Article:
This language has sounds which are not typical of most North American Indigenous languages, such as /θ/, “dr”, “tsch”, and who knows what the writers of the time meant by “dr” or “tsch” anyway? Beothuk does not have the /f/. It is remarkable that a linguist (Gatschet) was able to infer so much about the grammar in a most possible way based on the scant information available and the variances in the word-lists.

I’d be more than happy to make a video and do some research with Ojibwe, Micmak or other Eastern Algonquin languages to see if some connection between them and Beothuk could be forged but it would surely be one divergent language.

Fixing to plan out our mobile app

Currently at LangShack, we have just finished our first language course, and are currently researching how to get the book published and are in the process of getting an ISBN for that Papiamento course. We are planning out a mobile app for the Apple App Store and the Google Market, which is slated to be released sometime during the next year. The app will feature our LangShack language courses with audio, and a portal to import additional, custom lessons with audio, this will also be released with some additional features. We want to develop a way for you to keep track of all your language study notes in one place and some games to keep our users engaged with learning languages. Please email us with suggestions or if you’d like to volunteer with us.

As the site and this business grows, we are looking into holding conferences with potential customers and current fans to elicit feedback on our courses and media content to make sure that we are satisfying the needs of our fans and customers. If you’d like to make a difference by helping us develop our language courses or if you’d like to volunteer in translating a course into your language (any language, especially more widely known ones), then please email us at [email protected]

LangShack language courses

I have been spending a lot of time editing the Papiamento course I made. I started this whole thing with a daily video of all my study progress and got discouraged that no one was following and changed my approach. The thing about starting a business is that it takes patience and people aren’t going to find LangShack over night. I’ve been producing videos for about two months now and it is finally starting to produce a following. I started experimenting with an audio podcast that has an accompanying PDF that has a reading selection or dialogue, followed by vocabulary, grammar explanations and exercises to practice and because it was so late in my study process, everything became jumbled. Now, I have the process in place but I am editing the book so that it can be used as a study tool by learners.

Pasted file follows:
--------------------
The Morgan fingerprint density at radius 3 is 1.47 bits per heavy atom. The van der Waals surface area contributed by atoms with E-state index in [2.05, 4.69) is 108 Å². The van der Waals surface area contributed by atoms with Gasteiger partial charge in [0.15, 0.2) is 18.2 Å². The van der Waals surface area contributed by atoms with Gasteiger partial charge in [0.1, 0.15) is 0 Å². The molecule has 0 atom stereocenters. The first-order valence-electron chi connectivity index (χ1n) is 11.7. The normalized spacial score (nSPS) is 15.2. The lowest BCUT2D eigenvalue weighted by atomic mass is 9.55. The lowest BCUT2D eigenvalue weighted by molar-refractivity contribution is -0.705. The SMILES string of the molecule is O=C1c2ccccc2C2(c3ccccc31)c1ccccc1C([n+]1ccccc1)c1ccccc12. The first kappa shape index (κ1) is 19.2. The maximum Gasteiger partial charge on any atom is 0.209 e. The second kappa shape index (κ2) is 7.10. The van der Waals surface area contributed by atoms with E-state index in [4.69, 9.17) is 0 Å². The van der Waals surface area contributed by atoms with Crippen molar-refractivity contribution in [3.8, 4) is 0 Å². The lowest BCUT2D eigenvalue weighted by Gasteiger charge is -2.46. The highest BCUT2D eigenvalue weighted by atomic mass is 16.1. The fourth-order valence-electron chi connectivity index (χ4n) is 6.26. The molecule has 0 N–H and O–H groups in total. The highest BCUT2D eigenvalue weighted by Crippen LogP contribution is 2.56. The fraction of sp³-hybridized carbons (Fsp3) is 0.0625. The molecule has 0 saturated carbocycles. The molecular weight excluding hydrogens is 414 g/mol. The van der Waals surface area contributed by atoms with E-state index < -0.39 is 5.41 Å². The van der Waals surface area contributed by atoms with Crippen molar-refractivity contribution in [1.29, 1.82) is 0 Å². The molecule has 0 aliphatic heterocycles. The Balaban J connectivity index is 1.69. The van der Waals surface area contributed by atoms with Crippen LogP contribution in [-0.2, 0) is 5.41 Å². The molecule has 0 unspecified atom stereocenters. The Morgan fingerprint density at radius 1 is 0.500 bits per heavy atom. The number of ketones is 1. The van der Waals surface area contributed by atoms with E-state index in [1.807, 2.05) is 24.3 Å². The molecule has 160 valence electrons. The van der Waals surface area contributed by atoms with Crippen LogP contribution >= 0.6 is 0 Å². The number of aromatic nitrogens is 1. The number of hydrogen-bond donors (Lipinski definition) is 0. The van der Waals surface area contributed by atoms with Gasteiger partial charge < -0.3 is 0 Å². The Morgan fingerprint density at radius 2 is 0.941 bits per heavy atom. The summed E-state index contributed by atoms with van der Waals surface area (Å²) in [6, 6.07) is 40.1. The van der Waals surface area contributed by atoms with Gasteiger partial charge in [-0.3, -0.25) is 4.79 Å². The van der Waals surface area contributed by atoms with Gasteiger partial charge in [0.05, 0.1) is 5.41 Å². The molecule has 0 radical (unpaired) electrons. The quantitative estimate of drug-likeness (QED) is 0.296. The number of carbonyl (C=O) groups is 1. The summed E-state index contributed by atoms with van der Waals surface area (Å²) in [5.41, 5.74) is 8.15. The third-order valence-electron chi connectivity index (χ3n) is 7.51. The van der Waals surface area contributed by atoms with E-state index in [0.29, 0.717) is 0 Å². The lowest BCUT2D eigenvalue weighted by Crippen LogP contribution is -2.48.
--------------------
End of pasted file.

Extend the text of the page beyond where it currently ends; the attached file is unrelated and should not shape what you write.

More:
One idea that I have in mind is that the lessons need to be short and “bite-sized” so that it isn’t so long that the learner gets discouraged but just long enough to where you can still learn something and get through the lessons somewhat quickly. I have some other supplemental ideas in mind for future languages, which will be part of paid-tiers on Patreon but the audio of the lessons will always be free. I intend to sell the books on my website and find native speakers to record audio for the reading selections so learners have a native ear.

Cape Verdean Creole will be the next language I intend to brush up on and I am going to make a PDF and audio podcast for this language for the next month and a half as soon as I finish the Papiamento book which I intend to have done in the next few days.

I need feedback on the Papiamento book as this will be the basis for all future LangShack courses. If you are interested in helping me, I have a sample PDF of one lesson that can be reviewed. I need to know if a learner would be comfortable learning a language with this material, and the format, or if it needs work, such as more exercises, shorter dialogues, etc.

Speaking Papiamento with locals in Aruba!

I made a compilation of my conversations with locals in Aruba. I learned the language before I went with the intent of only speaking Papiamento with everyone in Aruba. You should always learn the language before you go to a country, it makes the trip so much more worth it and gives you a new life! Check this out and spread the world. Subscribe on YouTube for more content and support us on Patreon!